The heart of worship

I’ve been musing about this for years and have finally decided to put it down in electronic pen and paper. It concerns something I’m afraid is taken for granted by many people in the “worship movement”. I can imagine some who know me thinking that I’m just trying to justify what the generous would call my “conservative style of worship”, or what the more critical might suspect is my rebellion against a perfectly unassailable institution that I happen to have trouble participating in because – well, I must not feel enough love for God within my bones.

At ten years of age, my family stepped into the equivalent of a post-Yorktown environment at our new Baptist church: the decisive battle had been fought in the War on Hymns, but the sedition of obstinancy fomented by over-aggression was still stewing. I was a little too young to notice or care about the debate and its significance; all I knew was that we didn’t sing as many hymns as at my previous church, and people seemed to be more “into” the singing, what with holy hands and vocal interjections lifted spontaneously and frequently. I recognized the musical style as more modern (the drums), and for what it was worth, I approved of that.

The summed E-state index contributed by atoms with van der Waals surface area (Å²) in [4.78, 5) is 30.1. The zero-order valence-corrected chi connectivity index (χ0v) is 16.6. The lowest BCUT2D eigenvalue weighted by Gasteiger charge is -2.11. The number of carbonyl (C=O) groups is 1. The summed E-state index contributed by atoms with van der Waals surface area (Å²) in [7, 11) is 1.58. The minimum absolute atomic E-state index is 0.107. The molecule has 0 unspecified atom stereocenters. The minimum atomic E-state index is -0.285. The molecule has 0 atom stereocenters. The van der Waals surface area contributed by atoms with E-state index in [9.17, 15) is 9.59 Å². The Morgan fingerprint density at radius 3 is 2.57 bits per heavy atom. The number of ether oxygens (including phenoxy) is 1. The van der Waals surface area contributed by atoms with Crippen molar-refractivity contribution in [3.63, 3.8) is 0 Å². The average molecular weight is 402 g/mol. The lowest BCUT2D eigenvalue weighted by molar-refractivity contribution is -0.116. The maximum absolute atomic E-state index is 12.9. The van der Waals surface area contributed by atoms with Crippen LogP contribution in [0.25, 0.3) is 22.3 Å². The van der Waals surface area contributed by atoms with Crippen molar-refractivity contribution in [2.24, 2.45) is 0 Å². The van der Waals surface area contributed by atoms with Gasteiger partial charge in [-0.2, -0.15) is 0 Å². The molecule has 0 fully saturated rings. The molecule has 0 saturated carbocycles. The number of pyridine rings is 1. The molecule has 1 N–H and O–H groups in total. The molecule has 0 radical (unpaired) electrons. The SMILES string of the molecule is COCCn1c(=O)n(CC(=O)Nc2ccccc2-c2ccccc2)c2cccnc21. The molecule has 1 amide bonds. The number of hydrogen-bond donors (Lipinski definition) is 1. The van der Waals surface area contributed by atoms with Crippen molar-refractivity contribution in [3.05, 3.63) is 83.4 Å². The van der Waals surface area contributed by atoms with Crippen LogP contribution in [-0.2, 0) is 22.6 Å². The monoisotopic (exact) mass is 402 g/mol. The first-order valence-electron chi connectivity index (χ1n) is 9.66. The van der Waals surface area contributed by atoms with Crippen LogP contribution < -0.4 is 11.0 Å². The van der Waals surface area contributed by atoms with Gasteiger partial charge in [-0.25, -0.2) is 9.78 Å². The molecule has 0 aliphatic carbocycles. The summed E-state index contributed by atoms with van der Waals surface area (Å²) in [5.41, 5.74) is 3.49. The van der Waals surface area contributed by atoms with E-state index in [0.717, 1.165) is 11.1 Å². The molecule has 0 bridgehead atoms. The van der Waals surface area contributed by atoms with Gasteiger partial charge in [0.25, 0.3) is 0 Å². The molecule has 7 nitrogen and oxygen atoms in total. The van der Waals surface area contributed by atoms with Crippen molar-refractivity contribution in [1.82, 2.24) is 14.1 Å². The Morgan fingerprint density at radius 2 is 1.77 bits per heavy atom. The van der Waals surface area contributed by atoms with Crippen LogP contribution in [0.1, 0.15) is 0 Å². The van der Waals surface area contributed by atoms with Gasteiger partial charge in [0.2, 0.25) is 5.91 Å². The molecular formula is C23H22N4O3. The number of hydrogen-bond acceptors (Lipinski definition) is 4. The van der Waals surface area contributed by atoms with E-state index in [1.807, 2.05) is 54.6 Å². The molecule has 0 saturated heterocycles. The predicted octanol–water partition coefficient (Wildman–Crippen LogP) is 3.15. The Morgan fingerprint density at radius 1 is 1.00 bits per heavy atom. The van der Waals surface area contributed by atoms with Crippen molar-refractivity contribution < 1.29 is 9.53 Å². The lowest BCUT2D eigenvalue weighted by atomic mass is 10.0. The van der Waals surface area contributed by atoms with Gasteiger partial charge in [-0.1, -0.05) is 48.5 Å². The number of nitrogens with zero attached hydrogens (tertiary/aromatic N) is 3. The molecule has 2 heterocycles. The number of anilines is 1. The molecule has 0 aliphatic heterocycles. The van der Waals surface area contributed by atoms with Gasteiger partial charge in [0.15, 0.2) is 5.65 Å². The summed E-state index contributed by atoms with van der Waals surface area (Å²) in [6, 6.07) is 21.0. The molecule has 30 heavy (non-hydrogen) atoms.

The controversy had repercussions for the next 10 years at least, with Loyalists whispering among themselves, even occasionally rounding themselves up for a sortie against our progressive leadership. As I grew, my thinking began to echo the prevailing sentiments, “What is the deal here? It’s just a different style of music, people! Get over it! Get your fix of hymns and southern gospel on the radio.” I sang along, enjoying a good lyric and melody here and there, and sincerely praising God when I thought about it hard enough. When I was older, I got to where I played piano and keyboard for the services. Lacking the talent of singing and playing at the same time, I was kept from singing somewhat, since I was genuinely occupied with something that required a bit of thought, but I always prayed that what I was playing would glorify God and allow others to worship Him.